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Lauryn Williams Copyright Scott Halleran, Getty Images
Lauryn Williams is a former four-time Olympian who launched her firm, Worth Winning, a year ago to focus on millennial athletes.

My Life as a Client: Searching For A Gold Medal Advisor

Here’s the view from Lauryn Williams, 33, a former Olympian who ultimately became a financial advisor herself, based in Dallas.

If you’re like most advisors, you don’t know what your clients really think about you. Here’s the view from Lauryn Williams, 33, a former Olympian in track and field and bobsledding, who ultimately became a financial advisor herself, based in Dallas.

In 2004, when I was a junior at the University of Miami, I ran the second fastest time in the world at the national championships. The same year, I competed in my first Olympics—I also participated in 2008, 2012 and 2014—and I signed a contract with Nike. In 2009, I got a different sponsor, Saucony, until I retired from sports in 2013.

It was after the nationals in 2004 that my coach sat me down and talked to me about what it means to go pro. We discussed signing a contract with a sponsor, and I wanted to find someone to help me organize my finances. A friend of the family introduced me to an advisor with an independent firm and I got life insurance, a brokerage account and a SEP IRA.

I was 20 years old, making $200,000 a year, and I didn’t understand what an advisor should do. I didn’t even know the questions to ask that would have led me to a different person. But I had a lot of concerns about what I could afford. I didn’t realize he was getting paid a commission and there was no service model for him to provide advice on financial literacy or creating a budget.

We didn’t live in the same state; he was in Michigan. We’d have phone meetings at least quarterly.  Mostly he talked about track and field. I’d ask him what I should be spending every month, and I never got a clear answer. Once, I asked him about buying a second home I really liked. And he said, “I’ve been waiting for you to ask me about that. This is great.” I wondered why he hadn’t brought it up himself. Also he offered no analysis, nothing about what I could afford. Then in 2007, he called to tell me we’d lost some money. That was a rude awakening for me because I didn’t get very much detail about why we lost money. No explanation.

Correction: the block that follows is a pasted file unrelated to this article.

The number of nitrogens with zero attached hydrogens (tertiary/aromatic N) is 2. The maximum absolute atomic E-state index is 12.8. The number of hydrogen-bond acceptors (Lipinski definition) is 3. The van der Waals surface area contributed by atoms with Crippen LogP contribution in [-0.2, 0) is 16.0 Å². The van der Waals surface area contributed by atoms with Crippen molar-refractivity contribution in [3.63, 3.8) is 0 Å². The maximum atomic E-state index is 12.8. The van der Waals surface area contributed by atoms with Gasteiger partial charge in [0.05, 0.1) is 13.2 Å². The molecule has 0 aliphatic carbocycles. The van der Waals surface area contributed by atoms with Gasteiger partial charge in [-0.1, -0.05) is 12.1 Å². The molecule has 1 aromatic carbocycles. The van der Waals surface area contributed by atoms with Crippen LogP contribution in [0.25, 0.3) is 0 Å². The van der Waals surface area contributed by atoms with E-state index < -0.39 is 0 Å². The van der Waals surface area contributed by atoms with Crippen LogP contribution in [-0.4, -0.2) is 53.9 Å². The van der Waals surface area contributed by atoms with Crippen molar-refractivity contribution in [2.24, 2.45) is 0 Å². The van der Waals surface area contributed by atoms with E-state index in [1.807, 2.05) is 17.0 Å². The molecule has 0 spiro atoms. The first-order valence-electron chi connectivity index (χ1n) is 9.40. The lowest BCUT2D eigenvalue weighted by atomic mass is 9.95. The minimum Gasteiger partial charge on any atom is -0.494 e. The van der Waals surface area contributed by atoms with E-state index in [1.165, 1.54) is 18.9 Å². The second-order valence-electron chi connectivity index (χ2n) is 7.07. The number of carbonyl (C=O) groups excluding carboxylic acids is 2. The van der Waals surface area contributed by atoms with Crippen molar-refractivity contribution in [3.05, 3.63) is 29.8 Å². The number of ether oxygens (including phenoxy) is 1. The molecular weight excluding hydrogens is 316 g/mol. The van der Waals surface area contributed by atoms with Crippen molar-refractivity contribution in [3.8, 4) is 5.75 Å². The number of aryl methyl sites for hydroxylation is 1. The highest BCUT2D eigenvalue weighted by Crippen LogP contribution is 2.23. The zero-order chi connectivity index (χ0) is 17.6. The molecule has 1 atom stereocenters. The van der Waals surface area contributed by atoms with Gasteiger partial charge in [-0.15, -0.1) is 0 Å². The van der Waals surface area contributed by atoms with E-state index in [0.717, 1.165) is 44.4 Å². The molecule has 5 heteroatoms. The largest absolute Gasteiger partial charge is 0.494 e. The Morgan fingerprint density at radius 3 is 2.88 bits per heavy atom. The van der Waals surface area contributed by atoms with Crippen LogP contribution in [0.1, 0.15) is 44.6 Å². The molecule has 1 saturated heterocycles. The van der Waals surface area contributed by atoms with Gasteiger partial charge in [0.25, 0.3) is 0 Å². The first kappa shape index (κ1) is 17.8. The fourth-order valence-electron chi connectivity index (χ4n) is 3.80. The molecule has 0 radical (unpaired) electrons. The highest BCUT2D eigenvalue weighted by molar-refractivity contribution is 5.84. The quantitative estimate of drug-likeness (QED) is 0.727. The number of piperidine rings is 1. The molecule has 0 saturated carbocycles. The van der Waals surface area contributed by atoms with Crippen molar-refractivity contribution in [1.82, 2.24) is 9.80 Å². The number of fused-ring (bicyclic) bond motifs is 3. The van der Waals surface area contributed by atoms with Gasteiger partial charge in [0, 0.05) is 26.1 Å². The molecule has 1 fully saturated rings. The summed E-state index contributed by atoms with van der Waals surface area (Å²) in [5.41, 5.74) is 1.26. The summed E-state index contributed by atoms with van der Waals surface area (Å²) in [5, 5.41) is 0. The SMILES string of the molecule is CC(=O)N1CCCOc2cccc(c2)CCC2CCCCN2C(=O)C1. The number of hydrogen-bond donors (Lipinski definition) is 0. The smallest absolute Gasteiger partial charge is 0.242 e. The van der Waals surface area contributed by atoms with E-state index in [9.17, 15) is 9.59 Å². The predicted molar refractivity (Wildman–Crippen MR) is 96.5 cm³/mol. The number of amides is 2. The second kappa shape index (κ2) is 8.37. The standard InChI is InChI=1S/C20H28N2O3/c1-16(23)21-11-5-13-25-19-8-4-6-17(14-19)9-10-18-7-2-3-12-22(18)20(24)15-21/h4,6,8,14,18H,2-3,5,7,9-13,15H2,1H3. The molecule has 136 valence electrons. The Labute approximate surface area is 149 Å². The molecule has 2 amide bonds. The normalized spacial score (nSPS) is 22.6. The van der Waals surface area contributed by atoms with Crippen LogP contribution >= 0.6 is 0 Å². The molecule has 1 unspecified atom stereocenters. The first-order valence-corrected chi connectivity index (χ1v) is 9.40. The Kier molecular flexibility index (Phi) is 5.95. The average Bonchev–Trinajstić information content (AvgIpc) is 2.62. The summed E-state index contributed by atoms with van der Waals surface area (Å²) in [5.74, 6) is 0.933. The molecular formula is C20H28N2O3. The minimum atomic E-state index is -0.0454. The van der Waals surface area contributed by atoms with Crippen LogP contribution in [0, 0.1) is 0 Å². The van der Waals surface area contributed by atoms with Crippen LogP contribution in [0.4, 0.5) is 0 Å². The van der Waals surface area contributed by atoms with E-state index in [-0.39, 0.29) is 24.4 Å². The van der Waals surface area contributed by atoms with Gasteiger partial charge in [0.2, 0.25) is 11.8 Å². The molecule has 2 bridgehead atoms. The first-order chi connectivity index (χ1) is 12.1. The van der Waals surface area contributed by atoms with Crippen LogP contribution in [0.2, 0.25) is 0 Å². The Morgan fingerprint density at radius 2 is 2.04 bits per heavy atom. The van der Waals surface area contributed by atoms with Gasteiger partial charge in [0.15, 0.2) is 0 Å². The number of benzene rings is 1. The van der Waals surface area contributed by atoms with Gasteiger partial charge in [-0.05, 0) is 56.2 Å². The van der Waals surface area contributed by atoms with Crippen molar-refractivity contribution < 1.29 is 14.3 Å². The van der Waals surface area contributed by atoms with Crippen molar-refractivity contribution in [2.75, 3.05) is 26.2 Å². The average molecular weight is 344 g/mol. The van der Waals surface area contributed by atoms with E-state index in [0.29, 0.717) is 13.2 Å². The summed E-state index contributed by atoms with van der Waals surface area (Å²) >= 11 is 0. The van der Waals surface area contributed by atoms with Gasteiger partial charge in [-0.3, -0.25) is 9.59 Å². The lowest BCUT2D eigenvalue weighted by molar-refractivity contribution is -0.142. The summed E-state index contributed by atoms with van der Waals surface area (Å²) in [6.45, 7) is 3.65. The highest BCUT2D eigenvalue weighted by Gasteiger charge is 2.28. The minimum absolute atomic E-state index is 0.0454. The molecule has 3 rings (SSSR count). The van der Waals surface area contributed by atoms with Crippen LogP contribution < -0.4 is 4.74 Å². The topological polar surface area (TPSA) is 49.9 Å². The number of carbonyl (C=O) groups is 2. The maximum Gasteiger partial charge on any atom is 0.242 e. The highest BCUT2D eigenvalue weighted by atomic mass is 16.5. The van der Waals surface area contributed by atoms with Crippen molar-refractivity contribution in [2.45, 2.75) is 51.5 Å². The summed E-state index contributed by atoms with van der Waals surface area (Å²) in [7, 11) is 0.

I started looking for someone else. And I found an advisor who was working with athletes I’d gone to school with. I explained to him what I didn’t get from the other advisor. And he said, “Oh, yeah, we can definitely help you with that.” They had a bill-pay service. I thought that was a step in the right direction, because I could see what my monthly spending was. I’d meet with him quarterly in his office, but I never got a document with a plan or a budget. He'd hand me a profit and loss report and then we went to lunch. He’d tell me, “You’re doing OK. A lot of my football players spend a lot more than you.” OK, I thought, but a lot of football players make a lot more than me.

He basically just inputted the old investments in his name and let them sit there. In 2012, I still had Bear Stearns as a line item in one of my accounts. I paid him a flat rate of $10,000, basically, to pay my bills.

After a while, I decided to educate myself. In 2012, I knew what I needed to do was become a financial advisor. Last year, I started my own firm. But I also believe planners should have their own planners. Money is too emotional.

I just got married and I'm probably going to move my finances over to my husband’s advisor. I introduced them. They do a plan and meet with clients every quarter. They also handle investments, but we’re younger. I don’t want to talk for two hours about my investment strategy. I want to talk about it for 15 minutes and then move on to other things.

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